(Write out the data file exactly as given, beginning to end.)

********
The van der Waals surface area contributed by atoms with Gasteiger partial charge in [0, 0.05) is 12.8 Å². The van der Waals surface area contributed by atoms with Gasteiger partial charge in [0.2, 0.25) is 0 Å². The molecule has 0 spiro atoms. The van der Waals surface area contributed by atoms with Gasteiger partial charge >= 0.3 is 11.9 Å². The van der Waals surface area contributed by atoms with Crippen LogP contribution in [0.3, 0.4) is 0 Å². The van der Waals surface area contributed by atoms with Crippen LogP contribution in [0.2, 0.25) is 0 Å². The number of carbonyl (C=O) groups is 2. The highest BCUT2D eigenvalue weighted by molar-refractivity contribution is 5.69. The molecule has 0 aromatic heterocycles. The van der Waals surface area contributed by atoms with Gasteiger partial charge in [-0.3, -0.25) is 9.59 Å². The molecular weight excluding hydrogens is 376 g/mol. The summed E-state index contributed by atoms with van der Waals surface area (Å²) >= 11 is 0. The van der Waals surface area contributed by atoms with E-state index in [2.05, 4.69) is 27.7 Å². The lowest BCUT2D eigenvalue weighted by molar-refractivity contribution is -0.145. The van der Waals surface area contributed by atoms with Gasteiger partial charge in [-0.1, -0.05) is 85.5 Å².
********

The van der Waals surface area contributed by atoms with Gasteiger partial charge in [0, 0.05) is 12.8 Å². The van der Waals surface area contributed by atoms with Gasteiger partial charge in [0.2, 0.25) is 0 Å². The molecule has 0 spiro atoms. The van der Waals surface area contributed by atoms with Gasteiger partial charge >= 0.3 is 11.9 Å². The van der Waals surface area contributed by atoms with Crippen LogP contribution in [0.3, 0.4) is 0 Å². The van der Waals surface area contributed by atoms with Crippen LogP contribution in [0.2, 0.25) is 0 Å². The number of carbonyl (C=O) groups is 2. The highest BCUT2D eigenvalue weighted by molar-refractivity contribution is 5.69. The molecule has 0 aromatic heterocycles. The van der Waals surface area contributed by atoms with Gasteiger partial charge in [-0.3, -0.25) is 9.59 Å². The molecular weight excluding hydrogens is 376 g/mol. The summed E-state index contributed by atoms with van der Waals surface area (Å²) >= 11 is 0. The van der Waals surface area contributed by atoms with E-state index in [2.05, 4.69) is 27.7 Å². The lowest BCUT2D eigenvalue weighted by molar-refractivity contribution is -0.145. The van der Waals surface area contributed by atoms with Gasteiger partial charge in [-0.1, -0.05) is 85.5 Å².